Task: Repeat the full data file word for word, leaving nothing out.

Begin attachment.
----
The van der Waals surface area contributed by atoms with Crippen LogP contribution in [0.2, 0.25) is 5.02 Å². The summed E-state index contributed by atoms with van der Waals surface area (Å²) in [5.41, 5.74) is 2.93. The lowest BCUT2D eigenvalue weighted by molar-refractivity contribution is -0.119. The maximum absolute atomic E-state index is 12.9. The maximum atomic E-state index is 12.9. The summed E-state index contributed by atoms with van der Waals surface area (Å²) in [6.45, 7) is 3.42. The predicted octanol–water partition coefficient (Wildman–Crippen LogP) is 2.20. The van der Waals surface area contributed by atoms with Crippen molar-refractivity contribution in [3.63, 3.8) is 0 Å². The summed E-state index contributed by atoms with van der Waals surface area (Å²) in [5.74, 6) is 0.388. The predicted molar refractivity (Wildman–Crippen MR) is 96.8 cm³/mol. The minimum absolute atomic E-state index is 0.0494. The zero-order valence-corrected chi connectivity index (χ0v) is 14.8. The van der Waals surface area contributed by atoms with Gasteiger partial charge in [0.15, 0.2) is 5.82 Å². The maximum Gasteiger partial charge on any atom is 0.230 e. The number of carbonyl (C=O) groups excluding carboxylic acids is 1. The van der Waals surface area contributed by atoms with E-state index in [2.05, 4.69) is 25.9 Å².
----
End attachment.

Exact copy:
The van der Waals surface area contributed by atoms with Crippen LogP contribution in [0.2, 0.25) is 5.02 Å². The summed E-state index contributed by atoms with van der Waals surface area (Å²) in [5.41, 5.74) is 2.93. The lowest BCUT2D eigenvalue weighted by molar-refractivity contribution is -0.119. The maximum absolute atomic E-state index is 12.9. The maximum atomic E-state index is 12.9. The summed E-state index contributed by atoms with van der Waals surface area (Å²) in [6.45, 7) is 3.42. The predicted octanol–water partition coefficient (Wildman–Crippen LogP) is 2.20. The van der Waals surface area contributed by atoms with Crippen molar-refractivity contribution in [3.63, 3.8) is 0 Å². The summed E-state index contributed by atoms with van der Waals surface area (Å²) in [5.74, 6) is 0.388. The predicted molar refractivity (Wildman–Crippen MR) is 96.8 cm³/mol. The minimum absolute atomic E-state index is 0.0494. The zero-order valence-corrected chi connectivity index (χ0v) is 14.8. The van der Waals surface area contributed by atoms with Gasteiger partial charge in [0.15, 0.2) is 5.82 Å². The maximum Gasteiger partial charge on any atom is 0.230 e. The number of carbonyl (C=O) groups excluding carboxylic acids is 1. The van der Waals surface area contributed by atoms with E-state index in [2.05, 4.69) is 25.9 Å².